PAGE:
The Gurudwara and the Hindu Dharamshala at Leh
I had previously done a Post on the almost impossible Trade Route which connected Leh to Yarkand.
This time I had gone to Ladakh on a specific reason to go looking for clues that still survived of the great Trading Route.Of course there were other agendas on my plate as well but I wanted to find out more about this Trade and the People and commodities involved in the Trade. Of course there is mention of the Great Trade Route in the Books but since most people have lost interest in this all the remnants lie kinda forgotten.
The Trade ended in around 1949 when China closed the trading Route to what they now called Xinjiang. And it was almost 70 years now since the show ended. No one had a clue and no one seemed interested. And most asked what I was doing roaming around seemingly aimlessly where as I could be at Penguin Lake getting photographed sitting on a Scooter. Or go and meet Alexander’s family members. Or try to get permission to go to Umingting Ta, where if I could get a selfie with my tough guy look I could own Social Media for 3 days I imagine. Jokes apart I was trying my best to find something at least connected to the legendary Trade.
As luck would have it I happened to meet Sajid bhai who runs a well known Hotel in Leh and at his Hotel lobby he has a great collection of antiques and memorabilia. Sajid bhai told me that his family was involved in the Central Asian Trade and the place where his Hotel exists today was the site of a great Sarai where the Merchants from Yarkand would come down and stay. His family enjoyed Royal Patronage and this land was right next to the Leh Palace. But the most interesting fact was when Sajid bhai told me that his Mother was from Kashgar, another fabled city in Eastern Turkestan making the troika of the great cities at the edge of Tarim Basin viz Yarkand, Khotan and Kashgar. Some connect was being made. He directed me to the Central Asian Museum newly set up in Leh.
Next I visited the Central Asian Museum in Leh. A great building and very well set up though I must mention that I was a tad bit disappointed by the Collection they had. I was even more disappointed by the fact that Photography wasn't allowed inside the Museum as they had some interesting stuff. But still it had an impressive amount of information and Photos on display and one interesting information was the Volume of Trade for a certain period measured by the number of Laden Mules/ Horses : Donkeys : Camels came into Leh and were registered with the authorities. The numbers of Caravan Animals in 1871 are as given under (I copied the information on a Paper) :
From Kullu : Laden Horses/ Mules : 388 ; Donkeys : 35
From Rampur : Laden Horses/ Mules : 15 ; Donkeys : 35
From Turkestan : Laden Horses/ Mules : 956 ; Donkeys : 13 ; Camels : 18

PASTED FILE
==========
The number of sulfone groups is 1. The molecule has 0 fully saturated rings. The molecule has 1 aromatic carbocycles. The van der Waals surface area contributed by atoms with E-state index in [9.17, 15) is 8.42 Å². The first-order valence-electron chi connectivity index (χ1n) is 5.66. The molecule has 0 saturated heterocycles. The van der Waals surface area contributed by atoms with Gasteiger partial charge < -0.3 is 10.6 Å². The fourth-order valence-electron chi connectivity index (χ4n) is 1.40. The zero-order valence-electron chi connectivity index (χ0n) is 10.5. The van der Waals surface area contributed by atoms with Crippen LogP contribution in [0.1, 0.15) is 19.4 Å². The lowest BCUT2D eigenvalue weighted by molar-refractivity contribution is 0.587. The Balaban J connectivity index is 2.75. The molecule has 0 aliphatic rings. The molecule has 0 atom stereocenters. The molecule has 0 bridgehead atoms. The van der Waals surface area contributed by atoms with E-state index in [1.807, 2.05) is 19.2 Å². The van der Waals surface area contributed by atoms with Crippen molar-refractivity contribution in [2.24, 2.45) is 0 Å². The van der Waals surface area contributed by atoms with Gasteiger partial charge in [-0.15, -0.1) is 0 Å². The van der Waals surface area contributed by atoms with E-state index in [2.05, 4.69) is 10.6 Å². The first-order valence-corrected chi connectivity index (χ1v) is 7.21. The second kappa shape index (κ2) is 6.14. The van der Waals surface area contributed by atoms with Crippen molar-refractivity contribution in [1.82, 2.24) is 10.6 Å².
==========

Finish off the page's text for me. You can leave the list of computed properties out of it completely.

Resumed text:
From Kashmir : Laden Horses/ Mules : 464
From Changthang / Tibet : Laden Horses/ Mules : 460
Imports to Ladakh from North India included dyes, cotton cloth, spices, pears, rice, sugar, tobacco as well as personal items such as Needles, Soap and Combs. From China and Turkestan came Silk, carpets, cloth, gold, silver, turquoise, corals, brocades and velvet. At that time the distance between Leh and Yarkand was 548 miles and the Journey took around a month. On the other hand the time from Leh to Lhasa was around 3 months.
As mentioned in another Post the trade from the plains of Punjab used to start from Hoshiarpur and it was mostly Hoshiarpuri trader who were involved in this Trade and a number of them used to come to Leh from the Plains and some would even go to Yarkand. As time went by many of them settled partially in Leh and down in the Plains many Hoshiarpuri traders moved to Kullu.
And then I decided to take a walk in the Leh Market which is now a cobblestone street off-limits to cars. The first clue lies in the fact that a number of Shops/ Trading Marts in Leh are operated by Punjabis. Lajpat Rai Trilok Chand and Het Ram Vinay Kumar were the shops that caught my eye. Typical Punjabi trader names. Of course there are many newer Punjabi traders but most of them go away in the harsh winter but return as the Sun warms the high Desert. On enquiry at Lajpat Rai Trilok Chand, who have a big store in the main Bazaar a gentleman confirmed their link to Hoshiarpur and that they were originally from there.
And then I came across this old building which stood out amongst the new buildings in the Bazaar. And then i noticed a Saffron Flag on top and on getting closer I noticed the “Khanda” on the Flag. So it was an old Gurudwara in the Main Bazaar. And looking at the building I suddenly noticed another old board which said “Hindu Dharamshala” and it had a date in Hindi which I assume said 1933 but Im not quite sure. It turns out that the second Floor was a Gurudwara, the first Floor was a Hindu Dharamshala and the Ground Floor was shops. Im sure this served as the resting place for the Punjabi traders coming from Hoshiarpur as that was the main point of Trade in the Punjab with the Hills and the Mountains beyond. And the Shops were used by them to probably display their merchandise.
And below is the pic of the said Building which probably no-one even gives a second look to. I wish I could rummage through the stuff they have probably stacked away somewhere in the Dharamshala.
That would make a great Story for another day I guess.